They are a cluster of very small islands, and were discovered by John Bermudez, a Spaniard, from whom they received their first name, as they did their second from Sir George Summer, who was cast away upon them in 1609, since which they have belonged to Great Britain. They are situated in the Atlantic ocean in 32 degrees north latitude. They have a clear temperate air, with plenty of flesh, fish poultry, fruits, herbs, roots &c. The climate, however, of late years is altered for the worse. Cedars grow here, ambergris is found on the shores and whales and turtles are caught on the coast. Here is a breed of black hog which are much valued. White chalk stones and tobacco are exported. Oranges and palmettes abound; and many things are found in great plenty, water excepted; for the inhabitants have none but what falls from the clouds.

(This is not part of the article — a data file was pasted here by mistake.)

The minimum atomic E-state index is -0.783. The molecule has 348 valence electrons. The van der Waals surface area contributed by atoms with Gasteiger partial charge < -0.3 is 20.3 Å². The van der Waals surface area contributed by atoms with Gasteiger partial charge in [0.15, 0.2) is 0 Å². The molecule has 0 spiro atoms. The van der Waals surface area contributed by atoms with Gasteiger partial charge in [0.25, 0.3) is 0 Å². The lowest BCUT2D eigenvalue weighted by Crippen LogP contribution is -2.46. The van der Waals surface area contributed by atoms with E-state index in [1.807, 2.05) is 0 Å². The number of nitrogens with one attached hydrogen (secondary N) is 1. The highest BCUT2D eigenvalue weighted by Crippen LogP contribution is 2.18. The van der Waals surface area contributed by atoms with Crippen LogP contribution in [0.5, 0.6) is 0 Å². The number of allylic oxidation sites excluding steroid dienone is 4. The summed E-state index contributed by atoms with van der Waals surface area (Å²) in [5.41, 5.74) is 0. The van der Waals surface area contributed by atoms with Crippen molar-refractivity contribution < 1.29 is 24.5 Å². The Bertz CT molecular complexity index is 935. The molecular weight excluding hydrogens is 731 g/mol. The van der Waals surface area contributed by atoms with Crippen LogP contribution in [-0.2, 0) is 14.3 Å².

The chief island, St George, which takes its name from George-Town is a pleasant place, sixteen miles in length and three in breadth and contains handsome buildings. The chief employment of the inhabitants is building small vessels.
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© 2008 The Republic of Pemberley